Dancing on Water CB0005
All the music on this album, with the exception of Song(s) of the Sirens, was writtten specifically for remarkable clarinetist/bass clarinetist Marty Walker.
As Is Thought/Aurora, a casually dramatic work for bass clarinet, harp, and vibraphone, is like a miniature concerto in its structure, contrasting solo bass clarinet phrases with tutti lines.
Song(s) of the Sirens, a lush work for clarinet, piano, and woman’s voice, gradually and systematically builds in texture, harmonic richness, and melodic continuity as new musical elements grow on earlier elements, which reappear and cascade upon one another via digital delay processes.
Among Simple Shadows, a quiet work for two bass clarinets, trumpet, and piano, slowly undulates with hauntingly thin wind textures and muted rushes of piano tremolo.
Dancing on Water, a light, rhythmically quirky two-movement piece for clarinet and marimba (4 hands), alludes to fragments of Mexican folk music as it develops its melodic and rhythmic cells.
Elegant Detours, a solo bass clarinet work, develops an ascending three-octave figure from puffs of quiet pointillism through raucous sweeps of the instrument’s full range to a final exclamation of loud sustained tones.
On Tuesday, a gently rhapsodic four-movement work for bass clarinet and the rarely heard contra-alto clarinet, has a somewhat eerie feel to it, which is due in part to the unique combined timbre of two clarinets’ in their lowest ranges.
Michael Jon Fink’s music has been presented at the Green Umbrella Series of the Los Angeles Philharmonic New Music Group, New Music L.A., the Monday Evening Concerts, the SCREAM Festival, the L.A. Fringe Festival, the Edinburgh Fringe Festival, New Music America, Festival Commune di Chiesa, the Martes Musicales, the Marquette Festival of New Music, the CalArts Contemporary Music Festival, and other festivals and concerts throughout the U.S. and Europe. His orchestra works have been commissioned and performed by the Antelope Valley Symphony, the Classical Philharmonic, the Symphony of the Canyons, and the Santa Monica Symphony. He has works released on the Cold Blue, Raptoria Caam, Bare Bones, and CRI record labels.
Daniel Lentz’s works have been commissioned and performed by noted ensembles and soloists around the world, including the Los Angeles Philharmonic, the Los Angeles Philharmonic New Music Group, and the St. Paul Chamber Orchestra. Since the early 1970s, he has led ensembles that have toured his music throughout the U.S., Europe, and Japan. Lentz has been the recipient of many awards and grants, including five National Endowment for the Arts grants. Video presentations of his work have been seen on Alive from Off Center (PBS), the Preview Pavilion at Expo 86 in Vancouver, BC, NHK-TV in Japan, NOS-TV in Holland, BBC-TV in England, West German Television, Czech Television, and many local TV stations in the U.S. and abroad. Recordings of his music have been released on the New Albion, Angel/EMI, Fontec, Aoede, Les Disques du Crepuscule, Gyroscope/Caroline, Icon, Cold Blue, and ABC labels.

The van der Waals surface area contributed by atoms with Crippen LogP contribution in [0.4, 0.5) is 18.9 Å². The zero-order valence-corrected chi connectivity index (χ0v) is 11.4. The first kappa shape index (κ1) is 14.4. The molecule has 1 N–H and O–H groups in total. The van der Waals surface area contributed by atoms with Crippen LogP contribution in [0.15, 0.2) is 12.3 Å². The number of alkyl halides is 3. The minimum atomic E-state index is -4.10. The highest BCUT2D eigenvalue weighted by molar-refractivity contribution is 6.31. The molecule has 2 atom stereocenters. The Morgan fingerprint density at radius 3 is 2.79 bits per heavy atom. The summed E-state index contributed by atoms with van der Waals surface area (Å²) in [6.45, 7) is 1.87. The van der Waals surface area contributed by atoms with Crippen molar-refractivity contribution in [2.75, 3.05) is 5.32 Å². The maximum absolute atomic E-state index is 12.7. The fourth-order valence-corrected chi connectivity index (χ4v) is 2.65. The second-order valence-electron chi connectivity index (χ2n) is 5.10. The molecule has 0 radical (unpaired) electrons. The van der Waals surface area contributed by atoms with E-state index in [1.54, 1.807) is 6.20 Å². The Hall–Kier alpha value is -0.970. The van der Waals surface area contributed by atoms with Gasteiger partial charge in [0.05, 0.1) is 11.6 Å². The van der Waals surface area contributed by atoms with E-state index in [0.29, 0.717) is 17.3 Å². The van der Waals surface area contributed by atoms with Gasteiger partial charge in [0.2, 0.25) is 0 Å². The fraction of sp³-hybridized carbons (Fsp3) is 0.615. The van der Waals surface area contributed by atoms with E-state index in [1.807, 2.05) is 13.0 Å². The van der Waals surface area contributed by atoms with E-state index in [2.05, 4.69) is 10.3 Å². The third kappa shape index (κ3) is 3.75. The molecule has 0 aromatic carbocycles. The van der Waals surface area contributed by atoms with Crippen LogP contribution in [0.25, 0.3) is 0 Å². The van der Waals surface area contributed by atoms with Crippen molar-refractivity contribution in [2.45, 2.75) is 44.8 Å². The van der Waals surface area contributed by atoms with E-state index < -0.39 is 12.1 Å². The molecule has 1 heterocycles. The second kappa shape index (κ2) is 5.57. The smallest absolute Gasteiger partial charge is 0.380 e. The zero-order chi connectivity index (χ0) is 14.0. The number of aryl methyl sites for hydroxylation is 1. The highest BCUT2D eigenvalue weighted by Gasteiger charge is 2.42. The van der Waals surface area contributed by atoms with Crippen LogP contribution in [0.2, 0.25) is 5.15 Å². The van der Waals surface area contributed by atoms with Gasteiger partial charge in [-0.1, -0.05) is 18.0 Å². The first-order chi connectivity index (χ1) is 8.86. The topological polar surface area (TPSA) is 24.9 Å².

Peter Garland’s music been commissioned and performed by noted new music ensembles and soloists around the world, including pianist Aki Takahashi and the Kronos Quartet. Garland is the author of two books on American music and culture and was the editor and publisher of Soundings Press (a primary outlets for scores by American composers during the 1970s and 1980s). He has lived in New Mexico, California, Maine, Michoacan, Oaxaca and Puebla (Mexico) and maintained long-term friendships with Lou Harrison, Conlon Nancarrow, Paul Bowles and Dane Rudhyar. A lifelong student of Native American musics, his own music after 1971 was marked by a radical consonance and a simplification of structure. His music have been released on the New Albion, Tzadik, Mode, Avant, Toshiba-EMI/Angel, Cold Blue, and Opus One labels.